Apple iMac refresh & upgrade

An old Apple iMac 4,1 bought in. The owner was going to pass it on to another family member and wanted all personal information wiped clean

First stage was to refresh OS X version 10.4, which was already on the computer (this deletes the personal information)

Although the owner didn’t specify it, I upgraded the software from version 10.4 to 10.6 (the highest version that this particular machine could take). To do this meant buying an extra 512MB of memory but for a cost of £2.80 it seemed worth doing!

Having installed the extra memory, the upgrade starts, followed by downloading the latest updates. I also installed OpenOffice as the owner had said that it would be used for spreadsheets (and they had lost their MS-Office disk).
£15 charged in total

MacBook checked for viruses

viruscheckA MacBook white, running Mac OS Lion
The owner said it was slow, and needed it to be 100% reliable for his business.

Using an array of applications several viruses were removed, and some rogue tune-up tools removed.
£10 charged

Apple printer installation

A customer had bought a wireless printer, but was struggling to get it going.

As with a lot of “Mac” problems, they turn out not to be “Mac problems” at all, merely computer problems. Tackling this was no different to installing a printer on any other Operating System (although Apple make it “look” different on the screen).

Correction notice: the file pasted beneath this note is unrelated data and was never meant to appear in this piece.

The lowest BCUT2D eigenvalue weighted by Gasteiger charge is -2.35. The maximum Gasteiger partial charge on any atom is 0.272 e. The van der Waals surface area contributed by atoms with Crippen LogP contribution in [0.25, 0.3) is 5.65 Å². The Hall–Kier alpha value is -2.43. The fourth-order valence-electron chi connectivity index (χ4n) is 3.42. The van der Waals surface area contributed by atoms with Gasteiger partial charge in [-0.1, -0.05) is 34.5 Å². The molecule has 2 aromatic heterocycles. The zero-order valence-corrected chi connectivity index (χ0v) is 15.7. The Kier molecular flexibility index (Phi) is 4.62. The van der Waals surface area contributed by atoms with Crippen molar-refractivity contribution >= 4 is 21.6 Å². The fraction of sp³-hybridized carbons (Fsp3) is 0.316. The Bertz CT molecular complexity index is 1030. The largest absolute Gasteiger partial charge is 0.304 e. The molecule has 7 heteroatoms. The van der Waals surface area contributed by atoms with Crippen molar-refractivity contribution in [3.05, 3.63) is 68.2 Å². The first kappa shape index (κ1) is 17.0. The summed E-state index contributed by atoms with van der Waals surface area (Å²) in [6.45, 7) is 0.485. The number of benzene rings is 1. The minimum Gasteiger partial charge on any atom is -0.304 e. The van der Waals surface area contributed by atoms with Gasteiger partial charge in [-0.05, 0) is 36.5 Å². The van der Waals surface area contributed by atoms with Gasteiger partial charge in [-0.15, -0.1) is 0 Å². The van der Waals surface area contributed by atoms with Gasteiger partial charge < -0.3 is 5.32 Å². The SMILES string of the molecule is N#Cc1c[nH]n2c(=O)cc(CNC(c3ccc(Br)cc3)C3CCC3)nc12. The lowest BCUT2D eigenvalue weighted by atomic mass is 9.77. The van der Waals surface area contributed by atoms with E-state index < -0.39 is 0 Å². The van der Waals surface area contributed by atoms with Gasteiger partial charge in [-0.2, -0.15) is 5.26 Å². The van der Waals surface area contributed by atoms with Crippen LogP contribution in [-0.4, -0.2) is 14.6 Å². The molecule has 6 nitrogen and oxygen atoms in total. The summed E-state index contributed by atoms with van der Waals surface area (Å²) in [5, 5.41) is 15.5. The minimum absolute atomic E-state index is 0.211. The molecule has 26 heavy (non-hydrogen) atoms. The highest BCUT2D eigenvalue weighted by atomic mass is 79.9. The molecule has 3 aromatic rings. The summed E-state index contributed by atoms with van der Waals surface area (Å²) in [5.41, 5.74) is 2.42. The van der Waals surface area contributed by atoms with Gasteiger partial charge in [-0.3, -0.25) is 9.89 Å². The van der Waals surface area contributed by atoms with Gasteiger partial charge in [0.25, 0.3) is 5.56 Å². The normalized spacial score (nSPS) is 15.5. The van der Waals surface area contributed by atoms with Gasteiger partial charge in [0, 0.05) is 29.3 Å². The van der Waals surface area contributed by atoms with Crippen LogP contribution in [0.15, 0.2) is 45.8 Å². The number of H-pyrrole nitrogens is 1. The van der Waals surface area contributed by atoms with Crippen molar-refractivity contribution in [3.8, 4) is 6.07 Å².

All up and working quite quickly, so £5 charged !

Apple Mail configuration, and training

Several problems fixed on a neighbour’s Mac Pro:

  • Yahoo mail; continually telling the user that too many unsuccessful logins had been made, making it almost unusable. Also Apple mail which was showing errors. It turns out that these two are tightly related, the Apple Mail application had more then one IMAP account set up [to talk to btinternet’s servers] and one of them was incorrectly configured. Fix the problem and both Apple Mail and Yahoo are now happy 🙂
  • Training on using Apple Mail, especially using attachments. This is something which I needed to train myself on before being able to infer the knowledge to anyone else, but like a lot of “Mac” problems, it really is just a “computer” problem, i.e. there are parallels in the Windows, Linux, Android, and all other operating systems. The only difference is that Apple’s user interface is different. Anyway to cut a long story short, we went through the various ways of doing email attachments, and sent some test emails to prove that everything was working.

Charge for this was £10. There was no travel charge as I was within walking distance of the customer

MacBook Pro with power problems

MacbookProWhile I don’t have a lot of experience with Apple products, it doesn’t mean I won’t tackle them; they are still computers after all. This one wasn’t doing anything, completely dead.

Having first suspected the charger (and associated problems such as stuck pins, dirty connectors, damaged wires, etc), it turns out not to be that at all, but a combination of the SMC hardware and the hibernation system. A reset of both these parts was the solution.

The working laptop, send here during some application updates ->

I didn’t charge the customer for this, as the previous week he had helped to with trial runs of my remote assistance software (a service more valuable to me than cash, at the time)